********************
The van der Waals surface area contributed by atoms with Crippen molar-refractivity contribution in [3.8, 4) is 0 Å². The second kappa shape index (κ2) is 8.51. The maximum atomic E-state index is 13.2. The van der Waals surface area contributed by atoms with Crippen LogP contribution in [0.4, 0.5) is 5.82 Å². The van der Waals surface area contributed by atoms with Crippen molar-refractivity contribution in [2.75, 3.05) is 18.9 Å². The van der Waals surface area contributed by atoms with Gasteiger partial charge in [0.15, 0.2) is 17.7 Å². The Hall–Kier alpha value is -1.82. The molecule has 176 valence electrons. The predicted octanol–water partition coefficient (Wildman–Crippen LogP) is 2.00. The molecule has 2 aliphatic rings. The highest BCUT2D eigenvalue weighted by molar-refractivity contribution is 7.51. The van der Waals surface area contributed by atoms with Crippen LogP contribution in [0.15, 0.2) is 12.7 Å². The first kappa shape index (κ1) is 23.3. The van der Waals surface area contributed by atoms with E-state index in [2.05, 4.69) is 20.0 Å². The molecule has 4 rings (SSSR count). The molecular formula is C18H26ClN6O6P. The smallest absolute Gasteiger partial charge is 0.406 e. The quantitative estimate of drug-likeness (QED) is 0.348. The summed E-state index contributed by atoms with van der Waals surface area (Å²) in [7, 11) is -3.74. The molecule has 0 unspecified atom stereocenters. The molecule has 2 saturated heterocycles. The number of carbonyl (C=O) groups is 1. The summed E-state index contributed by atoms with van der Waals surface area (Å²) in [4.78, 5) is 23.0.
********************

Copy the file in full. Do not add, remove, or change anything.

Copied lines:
The van der Waals surface area contributed by atoms with Crippen molar-refractivity contribution in [3.8, 4) is 0 Å². The second kappa shape index (κ2) is 8.51. The maximum atomic E-state index is 13.2. The van der Waals surface area contributed by atoms with Crippen LogP contribution in [0.4, 0.5) is 5.82 Å². The van der Waals surface area contributed by atoms with Crippen molar-refractivity contribution in [2.75, 3.05) is 18.9 Å². The van der Waals surface area contributed by atoms with Gasteiger partial charge in [0.15, 0.2) is 17.7 Å². The Hall–Kier alpha value is -1.82. The molecule has 176 valence electrons. The predicted octanol–water partition coefficient (Wildman–Crippen LogP) is 2.00. The molecule has 2 aliphatic rings. The highest BCUT2D eigenvalue weighted by molar-refractivity contribution is 7.51. The van der Waals surface area contributed by atoms with Crippen LogP contribution in [0.15, 0.2) is 12.7 Å². The first kappa shape index (κ1) is 23.3. The van der Waals surface area contributed by atoms with E-state index in [2.05, 4.69) is 20.0 Å². The molecule has 4 rings (SSSR count). The molecular formula is C18H26ClN6O6P. The smallest absolute Gasteiger partial charge is 0.406 e. The quantitative estimate of drug-likeness (QED) is 0.348. The summed E-state index contributed by atoms with van der Waals surface area (Å²) in [7, 11) is -3.74. The molecule has 0 unspecified atom stereocenters. The molecule has 2 saturated heterocycles. The number of carbonyl (C=O) groups is 1. The summed E-state index contributed by atoms with van der Waals surface area (Å²) in [4.78, 5) is 23.0.